Having a child with autism can put stress on the parents' marriage, and a frequently cited statistic leads to a common perception that the divorce rate among these families is as high as 80 percent. But a study to be released at a news conference today by researchers from Kennedy Krieger Institute in Baltimore found that a child's autism has no effect on the family structure.
Brian Freedman, PhD, lead author of the study and clinical director of the Center for Autism and Related Disorders at Kennedy Krieger Institute, said the findings seem to debunk a lot of the general understanding about high divorce rates among parents of children with autism. Dr. Freedman and his research team found that 64 percent of children with an autism spectrum disorder (ASD) belong to a family with two married biological or adoptive parents, compared with 65 percent of children who do not have an ASD.
Dr. Freedman will present results of the study in Philadelphia at the International Meeting for Autism Research, an annual scientific meeting convened to exchange new scientific progress among autism researchers from around the world.
Receiving the news of a child's autism diagnosis can be devastating, and Dr. Freedman said the pain is compounded as parents ponder what will happen to them as a couple. "In the work I've done with children with autism, I've come across many couples who quote this 80 percent divorce rate to me. They don't know what the future holds for their child, and feel a sense of hopelessness about the future of their marriage as well - almost like getting a diagnosis of autism and a diagnosis of divorce at the same time," he said.
With very little empirical and no epidemiological research addressing the issue of separation and divorce among parents of children with autism, researchers sought to more scientifically examine the incidence. Using data from the 2007 National Survey of Children's Health*, they examined a nationally representative sample of 77,911 children, ages 3 to 17.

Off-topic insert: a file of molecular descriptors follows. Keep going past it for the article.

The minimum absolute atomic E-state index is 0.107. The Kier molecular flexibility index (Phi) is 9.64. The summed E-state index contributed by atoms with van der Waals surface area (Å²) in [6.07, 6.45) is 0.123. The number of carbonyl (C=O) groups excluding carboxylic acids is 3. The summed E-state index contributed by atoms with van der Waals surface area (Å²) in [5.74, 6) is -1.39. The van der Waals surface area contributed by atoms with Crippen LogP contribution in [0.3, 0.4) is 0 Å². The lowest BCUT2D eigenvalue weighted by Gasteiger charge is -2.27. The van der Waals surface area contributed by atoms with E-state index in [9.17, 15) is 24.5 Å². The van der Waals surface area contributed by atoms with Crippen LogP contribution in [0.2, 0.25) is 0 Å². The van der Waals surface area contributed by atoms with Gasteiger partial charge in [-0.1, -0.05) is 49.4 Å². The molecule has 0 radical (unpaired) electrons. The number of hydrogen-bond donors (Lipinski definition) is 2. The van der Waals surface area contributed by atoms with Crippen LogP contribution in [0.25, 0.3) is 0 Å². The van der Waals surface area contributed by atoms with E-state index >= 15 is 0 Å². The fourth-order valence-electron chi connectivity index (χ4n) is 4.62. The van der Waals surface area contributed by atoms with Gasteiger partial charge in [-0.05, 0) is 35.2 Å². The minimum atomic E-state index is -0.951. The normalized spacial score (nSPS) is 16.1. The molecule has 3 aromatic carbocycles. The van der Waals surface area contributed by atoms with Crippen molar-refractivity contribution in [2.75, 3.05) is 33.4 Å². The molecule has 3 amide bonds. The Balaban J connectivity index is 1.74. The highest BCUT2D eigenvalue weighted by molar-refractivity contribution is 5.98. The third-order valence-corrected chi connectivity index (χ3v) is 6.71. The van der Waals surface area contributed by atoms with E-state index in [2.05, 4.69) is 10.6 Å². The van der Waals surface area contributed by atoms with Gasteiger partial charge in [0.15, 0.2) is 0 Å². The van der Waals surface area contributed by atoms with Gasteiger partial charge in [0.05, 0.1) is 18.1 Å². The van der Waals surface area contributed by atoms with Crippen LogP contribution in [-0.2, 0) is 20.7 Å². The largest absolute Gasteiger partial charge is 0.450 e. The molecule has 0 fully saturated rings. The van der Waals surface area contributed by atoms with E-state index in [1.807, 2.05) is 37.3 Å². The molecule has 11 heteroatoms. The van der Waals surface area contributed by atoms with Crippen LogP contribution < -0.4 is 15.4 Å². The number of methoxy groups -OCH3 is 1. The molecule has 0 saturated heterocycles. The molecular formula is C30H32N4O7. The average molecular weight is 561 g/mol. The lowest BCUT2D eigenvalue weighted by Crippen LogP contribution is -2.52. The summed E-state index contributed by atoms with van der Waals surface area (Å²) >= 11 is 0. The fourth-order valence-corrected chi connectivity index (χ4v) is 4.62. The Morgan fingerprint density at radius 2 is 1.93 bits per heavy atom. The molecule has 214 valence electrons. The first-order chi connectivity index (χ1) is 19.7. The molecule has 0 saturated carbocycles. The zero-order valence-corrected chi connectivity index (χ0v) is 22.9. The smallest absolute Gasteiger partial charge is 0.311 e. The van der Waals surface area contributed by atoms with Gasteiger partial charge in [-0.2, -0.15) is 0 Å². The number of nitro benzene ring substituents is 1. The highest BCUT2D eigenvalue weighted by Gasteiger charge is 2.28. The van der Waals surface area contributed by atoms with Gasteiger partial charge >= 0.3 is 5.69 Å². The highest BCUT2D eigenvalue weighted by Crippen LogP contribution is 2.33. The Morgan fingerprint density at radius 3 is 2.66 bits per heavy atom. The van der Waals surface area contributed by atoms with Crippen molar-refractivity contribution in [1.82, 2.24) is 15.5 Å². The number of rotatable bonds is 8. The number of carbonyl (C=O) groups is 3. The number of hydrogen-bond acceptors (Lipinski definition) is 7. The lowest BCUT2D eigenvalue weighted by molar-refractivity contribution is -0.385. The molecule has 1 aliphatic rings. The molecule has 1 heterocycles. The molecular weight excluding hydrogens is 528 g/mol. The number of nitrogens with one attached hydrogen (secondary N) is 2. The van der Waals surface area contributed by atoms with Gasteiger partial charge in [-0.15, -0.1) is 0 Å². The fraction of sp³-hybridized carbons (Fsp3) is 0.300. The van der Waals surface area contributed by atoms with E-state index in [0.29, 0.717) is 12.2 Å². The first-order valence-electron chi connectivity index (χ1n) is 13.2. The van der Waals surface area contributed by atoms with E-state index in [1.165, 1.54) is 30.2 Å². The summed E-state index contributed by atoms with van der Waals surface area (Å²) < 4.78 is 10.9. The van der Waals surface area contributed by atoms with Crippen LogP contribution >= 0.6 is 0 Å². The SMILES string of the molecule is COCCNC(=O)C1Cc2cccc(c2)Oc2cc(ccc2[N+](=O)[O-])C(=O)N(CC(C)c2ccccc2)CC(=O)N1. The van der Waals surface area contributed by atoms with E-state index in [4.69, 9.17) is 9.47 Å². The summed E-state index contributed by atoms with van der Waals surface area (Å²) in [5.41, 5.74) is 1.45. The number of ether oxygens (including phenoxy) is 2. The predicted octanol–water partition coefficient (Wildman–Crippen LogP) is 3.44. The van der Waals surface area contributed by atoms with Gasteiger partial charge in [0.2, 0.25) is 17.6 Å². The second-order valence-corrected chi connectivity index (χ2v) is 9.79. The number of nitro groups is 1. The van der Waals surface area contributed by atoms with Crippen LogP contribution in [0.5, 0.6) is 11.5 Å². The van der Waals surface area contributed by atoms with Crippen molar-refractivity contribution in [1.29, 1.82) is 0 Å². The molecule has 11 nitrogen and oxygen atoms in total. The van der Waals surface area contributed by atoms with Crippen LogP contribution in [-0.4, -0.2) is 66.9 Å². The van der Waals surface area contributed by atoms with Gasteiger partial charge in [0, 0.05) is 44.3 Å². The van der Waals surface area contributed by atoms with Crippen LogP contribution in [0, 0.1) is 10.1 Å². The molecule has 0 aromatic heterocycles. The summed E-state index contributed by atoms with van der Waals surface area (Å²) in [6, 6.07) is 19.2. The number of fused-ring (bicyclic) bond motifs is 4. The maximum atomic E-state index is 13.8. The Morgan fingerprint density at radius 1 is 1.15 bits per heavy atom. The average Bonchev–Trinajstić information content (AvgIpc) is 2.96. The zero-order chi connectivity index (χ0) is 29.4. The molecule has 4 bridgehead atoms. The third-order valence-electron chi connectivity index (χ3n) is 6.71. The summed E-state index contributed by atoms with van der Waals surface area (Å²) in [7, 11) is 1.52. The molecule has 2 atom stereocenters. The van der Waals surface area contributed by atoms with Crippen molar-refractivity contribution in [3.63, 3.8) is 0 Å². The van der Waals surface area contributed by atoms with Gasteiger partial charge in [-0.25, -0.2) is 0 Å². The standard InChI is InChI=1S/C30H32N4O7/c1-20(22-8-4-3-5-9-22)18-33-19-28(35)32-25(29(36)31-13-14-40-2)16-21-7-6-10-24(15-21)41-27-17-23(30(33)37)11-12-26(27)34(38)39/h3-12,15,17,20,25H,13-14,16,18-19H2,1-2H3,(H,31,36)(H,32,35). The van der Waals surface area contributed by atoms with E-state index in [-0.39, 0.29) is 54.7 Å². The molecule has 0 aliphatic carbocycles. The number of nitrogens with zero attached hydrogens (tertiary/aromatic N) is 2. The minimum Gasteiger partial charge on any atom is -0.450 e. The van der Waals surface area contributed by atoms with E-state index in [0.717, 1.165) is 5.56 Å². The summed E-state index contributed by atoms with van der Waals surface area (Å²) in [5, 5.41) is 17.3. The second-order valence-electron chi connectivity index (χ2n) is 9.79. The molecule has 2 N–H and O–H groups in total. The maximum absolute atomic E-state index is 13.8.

Previous research speaks to the fact that parenting a child with autism is stressful, and it puts pressure on the marriage. Dr. Freedman noted that past studies have found couples with a child with autism experience more stress in their marriage than couples with typically developing children or couples with children with other types of developmental disabilities, such as Down syndrome. Mothers of children with autism report more depression than those with typically developing children, while fathers report they deal with the stress by distancing themselves and becoming less involved with the family.
"While there are indeed stressors in parenting a child with autism, it doesn't necessarily result in the family breaking up more often than would occur in another family," said Dr. Freedman. "And as someone who works with a team of health care professionals to treat and provide support for families of children with autism, it's important for us to make sure our patients' parents know that, and for our fellow clinicians to provide reliable, evidence-based information about the divorce rate among this population as well."
This analysis of the National Survey of Children's Health data showed there are certain factors in a family that can contribute to divorce, such as having a child with particularly challenging behaviors, with or without autism. For some families, the challenges of parenting a child with special needs may indeed result in straining the marriage to the breaking point. Further research is needed to understand the relationships among in-tact families with children with autism to identify how they work through the challenges.
"I would hope this research drives home the importance of providing support to these families, and letting them know that their relationships can survive these stressors," he said. "We should continue to provide training for parents so that they can work through the stressors in their relationship to keep their family together and have a successful marriage."
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